Scientists Piece Together the Rise and Fall of an Empire From Evidence Hidden in a Cave

New data sheds light on the impact of an ancient drought.
Rise and Fall of an Empire
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Charles Q. Choi, Contributor

(Inside Science) – Secrets hidden within stalagmites in an Iraqi cave are now shedding light on how climate change influenced both the rise and fall of the Neo-Assyrian Empire, once the most powerful empire of its time, a new study finds.

The Neo-Assyrian Empire (912-612 B.C.) emerged from the remnants of the earlier Middle Assyrian Kingdom. With the first armies to use iron weapons on a large scale and an ideology of conquest, at its height the Neo-Assyrian Empire spanned the whole of Mesopotamia and parts of Anatolia, Egypt and the Levant, making it the largest empire of its era. However, the empire plummeted from its zenith (about 670 B.C.) to complete political collapse (about 609 B.C.) in roughly 60 years.

Previous explanations for the speed of the empire's collapse focused on the role of imperial overexpansion, political instability, and military defeat at the hands of the combined armies of the Babylonians and Medes. The study's lead author Ashish Sinha, a paleoclimatologist at California State University, Dominguez Hills in Carson, and his colleagues suggested that climate may have also played a role in the empire's fall. The empire ranged over an area that still remains vulnerable to droughts and crop failures because rainfall there can vary greatly year to year, typically by 40% to 60%.

The researchers noted that the role climate played in shaping the empire's history has largely been overlooked due to a lack of high-resolution ancient climate records from the region. Now, they reveal, they have uncovered millennia of rainfall data recorded within stalagmites that help explain the role climate change played on the rise and fall of the empire.

The scientists investigated Kuna Ba Cave on the western flank of the Zagros Mountains in the Kurdistan portion of northern Iraq, which is located about 180 miles from Nineveh (now Mosul), the ancient capital of the Neo-Assyrian Empire in the seventh century B.C. Iraqi and European caving groups discovered Kuna Ba in the early 2000s, exploring its length to nearly a third of a mile.

The researchers focused on two stalagmites from the cave -- one about 6 inches long, the other roughly 15 -- which nonprofit group Nature Iraq collected, along with other samples and data from inside the cave. Stalagmites rise from the floors of caves, forming from mineral-rich water dripping from cave ceilings. Analyzing carbon and oxygen isotopes from these stalagmites yielded a precisely dated record of rainfall over the past 4,000 years.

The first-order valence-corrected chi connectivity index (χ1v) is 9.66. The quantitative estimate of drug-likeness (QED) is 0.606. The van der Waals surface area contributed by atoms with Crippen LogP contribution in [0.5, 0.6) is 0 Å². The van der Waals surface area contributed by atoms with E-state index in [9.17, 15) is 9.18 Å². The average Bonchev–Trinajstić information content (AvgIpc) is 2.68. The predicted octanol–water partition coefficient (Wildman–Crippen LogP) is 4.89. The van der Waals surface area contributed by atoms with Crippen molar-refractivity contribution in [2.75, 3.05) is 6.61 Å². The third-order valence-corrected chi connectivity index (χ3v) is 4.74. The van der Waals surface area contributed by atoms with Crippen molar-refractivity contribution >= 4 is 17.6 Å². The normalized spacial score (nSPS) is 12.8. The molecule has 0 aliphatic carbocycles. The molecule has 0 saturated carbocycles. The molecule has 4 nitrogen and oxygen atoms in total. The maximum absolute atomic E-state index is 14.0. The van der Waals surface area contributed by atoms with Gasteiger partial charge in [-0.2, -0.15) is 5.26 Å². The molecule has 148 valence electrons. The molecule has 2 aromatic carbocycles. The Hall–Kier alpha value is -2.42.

The researchers discovered a number of anomalously wet "megapluvial" periods in this record, the most significant of which coincided with the two centuries of the empire's rise. Back then, rainfall levels during the cool seasons were 15% to 30% higher than during the modern 1980 to 2007 period.

However, they found that during a "megadrought" in the seventh century B.C. that lasted decades rainfall levels during the cool seasons may have fallen below those needed for productive farming. "The megadrought affected the core region of Neo-Assyrian Empire, what is now present-day northern Iraq and Syria," Sinha said.

The fertile years of the empire's rise may have helped drive its unsustainable growth to an unwieldy size, Sinha said. Once the megadrought began, the resulting frequent crop failures may have exacerbated political unrest within the empire and inflamed tensions the empire had with conquered peoples such as the Babylonians and Medes, he added.

"It's just amazing to me how good the match is between the climate record and the political and social history of the region," said paleoclimatologist Michael Griffiths at William Paterson University in Wayne, New Jersey, who did not take part in this research. "It just adds weight to the story of how vulnerable humans are to big changes in the environment."

The historical megadroughts parallel more modern droughts in this region, such as severe drops in rainfall from 1999 to 2001 and 2007 to 2008, when crop failures and widespread livestock die-offs were pervasive.

"Much of the Middle East and the eastern Mediterranean region is already in the grips of a centurylong drying trend, which seems to be accelerating since the 1980s," Sinha said. "Most climate model projections suggest that the drying trend is likely to continue into the future. I may even dare to suggest that we may already have entered into the early stages of a megadrought, and we know from the proxy records that these droughts can last for a very long time. This is not good news for a politically volatile and water-stressed region."

The scientists detailed their findings online Nov. 13 in the journal Science Advances.

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Charles Q. Choi is a science reporter who has written for Scientific American, The New York Times, Wired, Science, Nature, and National Geographic News, among others.